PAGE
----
Moreover, we do not decide whether the reasoning of Spencer and Narvaez in any event should be extended beyond misapplication of the severe career offender Guideline to errors having less substantial effects, like the one alleged here. See, e.g., Spencer, 727 F.3d at 1089, 2013 WL 4106367, at *7 (“[E]rroneous career offender categorization is not ‘ordinary’ or ‘garden-variety’ Guideline error.”).

Under the longstanding “procedural default” rule, “[a] nonconstitutional claim that could have been, but was not, raised on appeal, may not be asserted by collateral attack under § 2255 absent exceptional circumstances.” Knight, 37 F.3d at 772 (citations omitted); see also United States v. Frady, 456 U.S. 152, 165, 102 S.Ct. 1584, 71 L.Ed.2d 816 (1982) (“[A] collateral challenge may not do service for an appeal.” (citations omitted)). In such cases, “[w]here a defendant has procedurally defaulted a claim by failing to raise it on direct review, the claim may be raised in habeas only if the defendant can first demonstrate either ‘cause’ and actual ‘prejudice,’ or that he is ‘actually innocent.’ ” Bousley v. United States, 523 U.S. 614, 622, 118 S.Ct. 1604, 140 L.Ed.2d 828 (1998) (citations omitted). To be sure, the latter exception may not even apply to claims of non-constitutional error in the imposition of a non-capital sentence, an issue that we also do not address today, since it is clear in any event that Damon's petition does not qualify under either exception.

The Supreme Court has applied the actual innocence exception in cases involving constitutional error where the petitioners alleged actual innocence of the crime of conviction, see Schlup v. Delo, 513 U.S. 298, 321, 115 S.Ct. 851, 130 L.Ed.2d 808 (1995), or actual innocence of a capital sentence, see Sawyer v. Whitley, 505 U.S. 333, 336, 112 S.Ct. 2514, 120 L.Ed.2d 269 (1992), but the Court has declined to address whether the exception also applies to non-capital sentences, see Dretke v. Haley, 541 U.S. 386, 393, 124 S.Ct. 1847, 158 L.Ed.2d 659 (2004). At least two circuits have extended the exception to non-capital sentencing error. See Spence v. Superintendent, Great Meadow Corr. Facility, 219 F.3d 162, 171 (2d Cir.2000); United States v. Mikalajunas, 186 F.3d 490, 495 (4th Cir.1999). ( Mikalajunas, like this case, involved a non-constitutional claim of Guideline error.) Two other circuits, on the other hand, have limited it to capital sentences. See Embrey v. Hershberger, 131 F.3d 739, 740 (8th Cir.1997) (en banc) (“[W]e think that Sawyer, in terms, applies only to the sentencing phase of death cases.”); United States v. Richards, 5 F.3d 1369, 1371 (10th Cir.1993) (“A person cannot be actually innocent of a noncapital sentence....” (citations omitted)). Like the Eleventh Circuit in McKay v. United States, 657 F.3d 1190, 1198 (11th Cir.2011), we may assume solely for argument's sake in this case that the actual innocence exception extends to non-constitutional Guideline errors in non-capital sentencing.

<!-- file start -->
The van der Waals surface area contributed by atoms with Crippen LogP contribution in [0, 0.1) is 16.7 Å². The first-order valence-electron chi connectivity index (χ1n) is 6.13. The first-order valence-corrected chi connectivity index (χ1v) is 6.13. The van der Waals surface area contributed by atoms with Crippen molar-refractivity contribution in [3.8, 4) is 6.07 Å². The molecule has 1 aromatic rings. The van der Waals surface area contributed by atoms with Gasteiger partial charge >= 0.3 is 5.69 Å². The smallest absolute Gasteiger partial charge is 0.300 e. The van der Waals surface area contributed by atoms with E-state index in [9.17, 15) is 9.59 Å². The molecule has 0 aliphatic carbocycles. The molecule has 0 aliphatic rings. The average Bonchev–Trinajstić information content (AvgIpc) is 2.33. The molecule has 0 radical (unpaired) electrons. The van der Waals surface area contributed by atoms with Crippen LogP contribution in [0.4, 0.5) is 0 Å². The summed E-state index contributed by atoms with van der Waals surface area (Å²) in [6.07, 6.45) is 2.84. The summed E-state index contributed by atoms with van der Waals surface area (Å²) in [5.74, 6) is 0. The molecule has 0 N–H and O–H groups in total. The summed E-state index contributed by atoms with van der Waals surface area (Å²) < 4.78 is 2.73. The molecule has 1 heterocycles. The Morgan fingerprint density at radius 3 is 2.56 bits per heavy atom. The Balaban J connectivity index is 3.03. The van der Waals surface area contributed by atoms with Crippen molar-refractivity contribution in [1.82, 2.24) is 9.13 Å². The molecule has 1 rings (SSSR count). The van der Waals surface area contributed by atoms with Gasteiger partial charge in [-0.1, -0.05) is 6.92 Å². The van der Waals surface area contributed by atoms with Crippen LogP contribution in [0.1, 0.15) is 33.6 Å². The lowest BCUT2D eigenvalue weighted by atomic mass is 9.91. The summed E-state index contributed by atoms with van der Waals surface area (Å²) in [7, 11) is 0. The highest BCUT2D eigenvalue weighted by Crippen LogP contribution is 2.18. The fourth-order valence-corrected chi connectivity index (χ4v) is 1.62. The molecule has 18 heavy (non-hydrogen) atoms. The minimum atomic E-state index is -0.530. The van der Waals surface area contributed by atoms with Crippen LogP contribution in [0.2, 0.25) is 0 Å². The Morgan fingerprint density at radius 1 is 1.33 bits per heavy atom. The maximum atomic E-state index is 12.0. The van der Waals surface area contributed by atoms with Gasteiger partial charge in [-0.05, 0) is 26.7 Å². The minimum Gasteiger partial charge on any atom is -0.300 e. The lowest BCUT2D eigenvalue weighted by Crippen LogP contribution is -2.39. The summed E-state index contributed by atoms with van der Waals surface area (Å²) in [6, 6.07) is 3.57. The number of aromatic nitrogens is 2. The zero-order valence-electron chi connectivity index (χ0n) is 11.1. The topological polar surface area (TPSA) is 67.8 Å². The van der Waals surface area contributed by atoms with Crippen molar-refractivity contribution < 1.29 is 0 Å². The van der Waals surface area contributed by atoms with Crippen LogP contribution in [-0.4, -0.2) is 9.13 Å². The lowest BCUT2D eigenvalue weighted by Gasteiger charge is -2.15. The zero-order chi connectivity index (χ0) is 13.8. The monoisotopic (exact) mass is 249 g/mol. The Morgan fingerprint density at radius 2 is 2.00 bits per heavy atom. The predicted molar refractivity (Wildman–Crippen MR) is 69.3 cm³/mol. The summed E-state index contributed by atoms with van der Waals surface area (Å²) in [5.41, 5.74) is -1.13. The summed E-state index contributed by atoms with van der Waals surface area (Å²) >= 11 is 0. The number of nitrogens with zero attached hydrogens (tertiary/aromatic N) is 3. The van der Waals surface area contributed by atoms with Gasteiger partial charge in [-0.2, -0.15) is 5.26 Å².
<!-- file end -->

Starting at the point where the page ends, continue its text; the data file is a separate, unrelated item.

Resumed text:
Damon first suggests that he had “cause” for not raising the crime-of-violence challenge at sentencing and on direct appeal because then-binding precedent in this circuit treated a Massachusetts assault-and-batteryconviction as a categorical crime of violence. See United States v. Mangos, 134 F.3d 460, 464 (1st Cir.1998), abrogated by Holloway, 630 F.3d at 254–55.

The Supreme Court considered and rejected a comparable argument in Bousley, where the petitioner asserted that he had cause for his procedural default because “the legal basis for his claim was not reasonably available to counsel” at the time he pleaded guilty. 523 U.S. at 622, 118 S.Ct. 1604 (quotation marks omitted). Citing its earlier decision in Reed v. Ross, 468 U.S. 1, 16, 104 S.Ct. 2901, 82 L.Ed.2d 1 (1984), the Supreme Court reiterated that in order to constitute cause for a procedural default, a claim must be “so novel that its legal basis is not reasonably available to counsel,” and found the petitioner's claim lacking in novelty. Id. (quotation marks omitted). Moreover, adverse precedent alone did not render the petitioner's claim “unavailable”: “[F]utility cannot constitute cause if it means simply that a claim was unacceptable to that particular court at that particular time.” Id. at 623, 118 S.Ct. 1604 (quotation marks omitted) (quoting Engle v. Isaac, 456 U.S. 107, 130 n. 35, 102 S.Ct. 1558, 71 L.Ed.2d 783 (1982)).